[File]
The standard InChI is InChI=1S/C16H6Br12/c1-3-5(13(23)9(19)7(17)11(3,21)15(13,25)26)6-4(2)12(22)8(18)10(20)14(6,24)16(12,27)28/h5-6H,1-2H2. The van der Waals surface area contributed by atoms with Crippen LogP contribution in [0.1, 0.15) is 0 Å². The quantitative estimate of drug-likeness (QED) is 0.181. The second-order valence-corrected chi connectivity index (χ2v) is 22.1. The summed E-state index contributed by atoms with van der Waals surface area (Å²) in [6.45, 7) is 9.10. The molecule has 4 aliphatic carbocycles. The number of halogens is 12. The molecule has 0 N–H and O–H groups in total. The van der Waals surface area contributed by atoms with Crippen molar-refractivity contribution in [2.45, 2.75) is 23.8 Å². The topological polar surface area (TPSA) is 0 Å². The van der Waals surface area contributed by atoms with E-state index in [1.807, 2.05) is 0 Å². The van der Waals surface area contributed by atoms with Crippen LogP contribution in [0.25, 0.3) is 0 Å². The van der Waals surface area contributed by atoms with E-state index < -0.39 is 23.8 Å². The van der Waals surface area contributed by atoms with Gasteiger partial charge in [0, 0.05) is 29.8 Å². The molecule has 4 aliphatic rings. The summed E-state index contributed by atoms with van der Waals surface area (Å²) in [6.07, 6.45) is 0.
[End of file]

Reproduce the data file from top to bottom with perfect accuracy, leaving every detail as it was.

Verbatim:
The standard InChI is InChI=1S/C16H6Br12/c1-3-5(13(23)9(19)7(17)11(3,21)15(13,25)26)6-4(2)12(22)8(18)10(20)14(6,24)16(12,27)28/h5-6H,1-2H2. The van der Waals surface area contributed by atoms with Crippen LogP contribution in [0.1, 0.15) is 0 Å². The quantitative estimate of drug-likeness (QED) is 0.181. The second-order valence-corrected chi connectivity index (χ2v) is 22.1. The summed E-state index contributed by atoms with van der Waals surface area (Å²) in [6.45, 7) is 9.10. The molecule has 4 aliphatic carbocycles. The number of halogens is 12. The molecule has 0 N–H and O–H groups in total. The van der Waals surface area contributed by atoms with Crippen molar-refractivity contribution in [2.45, 2.75) is 23.8 Å². The topological polar surface area (TPSA) is 0 Å². The van der Waals surface area contributed by atoms with E-state index in [1.807, 2.05) is 0 Å². The van der Waals surface area contributed by atoms with Crippen LogP contribution in [0.25, 0.3) is 0 Å². The van der Waals surface area contributed by atoms with E-state index < -0.39 is 23.8 Å². The van der Waals surface area contributed by atoms with Gasteiger partial charge in [0, 0.05) is 29.8 Å². The molecule has 4 aliphatic rings. The summed E-state index contributed by atoms with van der Waals surface area (Å²) in [6.07, 6.45) is 0.